In the telephone-based public opinion poll jointly conducted by Nikkei Inc. and TV Tokyo on Feb. 23–25, the cabinet support rate was 56%, essentially the same as the 55% found in the previous poll taken in late January. Some 72% of pollees said they are in favor of the Liberal Democratic Party (LDP) proposal to revise the Constitution to create provisions that obligate the state “to endeavor to enhance the educational environment.” The survey reveals that, of the four constitutional amendment proposals the LDP is prioritizing, improving education is the one most likely to gain public approval.
The cabinet nonsupport rate was 36%, remaining on a par with last month’s rate of 37%. The cabinet support rate has stayed in the 50% range since September 2017, after sinking to 39% last July with the favoritism scandals involving two school operators — Osaka-based Moritomo Gakuen and Okayama-based Kake Educational Institution. The cabinet support rate rose 5 percentage points among men to 64% but dropped 4 points among women to 45%.
Regarding constitutional amendment, the LDP Headquarters for the Promotion of Revision to the Constitution (chaired by Hiroyuki Hosoda) plans to compile revision proposals in time for the Party Convention on March 25. The party is placing priority on the following four issues: (1) revision of Article 9, (2) addition of a state-of-emergency clause, (3) eliminating “combined constituencies” in Upper House elections, and (4) enhancing education. The party already has an estimate of how and when the proposals regarding the combined constituencies and the enhancement of education will be completed.
The draft provisions to designate the enhancement of education [an obligation of the state] attracted support from a broad range of political party supporters, with 80% of LDP supporters and 60% of Constitutional Democratic Party of Japan (CDPJ) supporters and independents saying they support it.
In contrast, pollees were split on altering Article 9 of the Constitution to explicitly state the existence of the Self-Defense Forces (SDF). About 47% said they are in favor of adding a provision to make the existence of the SDF explicit without changing the current provisions of the article, exceeding the 33% who said they are opposed. There was a dramatic difference in support depending on the political party the pollee backed. Some 67% of LDP supporters said they are in favor of revising Article 9 while 17% said they are opposed. The exact opposite results were found for CDPJ supporters, with 22% in favor and 68% opposed.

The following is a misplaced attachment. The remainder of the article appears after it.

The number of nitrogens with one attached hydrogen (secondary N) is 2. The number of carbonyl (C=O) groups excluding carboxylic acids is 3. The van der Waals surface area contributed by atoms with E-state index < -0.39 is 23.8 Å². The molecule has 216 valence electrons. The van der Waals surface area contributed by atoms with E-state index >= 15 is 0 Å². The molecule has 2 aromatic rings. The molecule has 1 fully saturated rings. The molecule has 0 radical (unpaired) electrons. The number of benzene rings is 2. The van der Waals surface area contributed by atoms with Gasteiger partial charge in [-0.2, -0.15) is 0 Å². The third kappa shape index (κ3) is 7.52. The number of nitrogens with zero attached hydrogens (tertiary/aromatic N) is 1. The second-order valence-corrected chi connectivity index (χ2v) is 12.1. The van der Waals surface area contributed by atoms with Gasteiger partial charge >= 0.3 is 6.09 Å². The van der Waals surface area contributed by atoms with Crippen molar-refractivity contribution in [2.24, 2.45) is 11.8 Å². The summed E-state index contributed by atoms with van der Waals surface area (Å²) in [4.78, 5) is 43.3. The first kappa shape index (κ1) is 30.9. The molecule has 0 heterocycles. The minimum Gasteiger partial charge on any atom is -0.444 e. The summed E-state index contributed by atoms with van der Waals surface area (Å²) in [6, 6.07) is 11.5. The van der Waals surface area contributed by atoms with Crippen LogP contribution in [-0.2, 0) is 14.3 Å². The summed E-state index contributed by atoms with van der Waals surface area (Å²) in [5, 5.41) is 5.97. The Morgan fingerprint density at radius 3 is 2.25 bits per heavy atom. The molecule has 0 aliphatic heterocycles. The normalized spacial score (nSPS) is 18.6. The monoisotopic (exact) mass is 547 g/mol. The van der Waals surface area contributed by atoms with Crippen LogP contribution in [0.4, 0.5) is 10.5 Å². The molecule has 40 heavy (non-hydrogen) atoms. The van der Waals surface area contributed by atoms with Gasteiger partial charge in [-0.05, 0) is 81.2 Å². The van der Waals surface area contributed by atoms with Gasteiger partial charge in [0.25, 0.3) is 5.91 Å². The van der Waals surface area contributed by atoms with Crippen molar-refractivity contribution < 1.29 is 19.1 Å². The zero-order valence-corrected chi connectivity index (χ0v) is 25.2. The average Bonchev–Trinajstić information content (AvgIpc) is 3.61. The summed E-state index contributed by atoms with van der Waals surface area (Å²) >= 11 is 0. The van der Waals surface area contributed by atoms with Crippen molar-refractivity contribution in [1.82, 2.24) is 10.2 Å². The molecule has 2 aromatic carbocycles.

Independents were split, with about 30% in favor and 30% opposed. Another 30% did not give a clear opinion and responded either “can’t say either way” or “don’t know.” There is a chance that there is insufficient understanding among the public regarding the implications of clearly stating the existence of the SDF.
Some 59% said they are in favor of the idea of revising the Constitution to eliminate “combined constituencies” in Upper House elections, while 25% said they are opposed. Under the combined constituencies scheme, one representative is elected for two neighboring prefectures in certain underpopulated areas. Some 66% said they are in favor of allowing the terms of Diet members to be extended in the event that an election cannot be held due to a major disaster, while 21% were opposed.
The approval rating among LDP supporters for both the elimination of “combined constituencies” and the lengthening of Diet members’ terms in case of emergency was 70%, whereas CDPJ supporters were split on both issues. The majority of independents were in favor of both proposals, but about 20% did not indicate whether they were in favor or opposed.
A top LDP official said in regard to the poll findings, “We should not let our guard down. We must continue to explain issues to the public.” Komeito Acting Secretary-General Tetsuo Saito expressed the intent to carefully further the debate, saying, “We need to have the agreement of a broad range of the people, including those supporting opposition parties.”
CDPJ Diet Affairs Committee Chairman Kiyomi Tsujimoto indicated he is prepared to oppose the LDP’s four items, saying, “There may be a lot of people in favor now, but I think people will gradually become more cautious. Education can be made free of charge by creating a law.” Party of Hope leader Yuichiro Tamaki said, “There may be few people who would express opposition if asked if they are in favor of enhancing education, but the concrete details of the proposal have yet to be debated.”
The survey was conducted on Feb. 23–25 by Nikkei Research Inc. via random-digit dialing (RDD) to both landlines and mobile phones. It drew 972 responses from men and women aged 18 and older nationwide, for a response rate of 45.7%.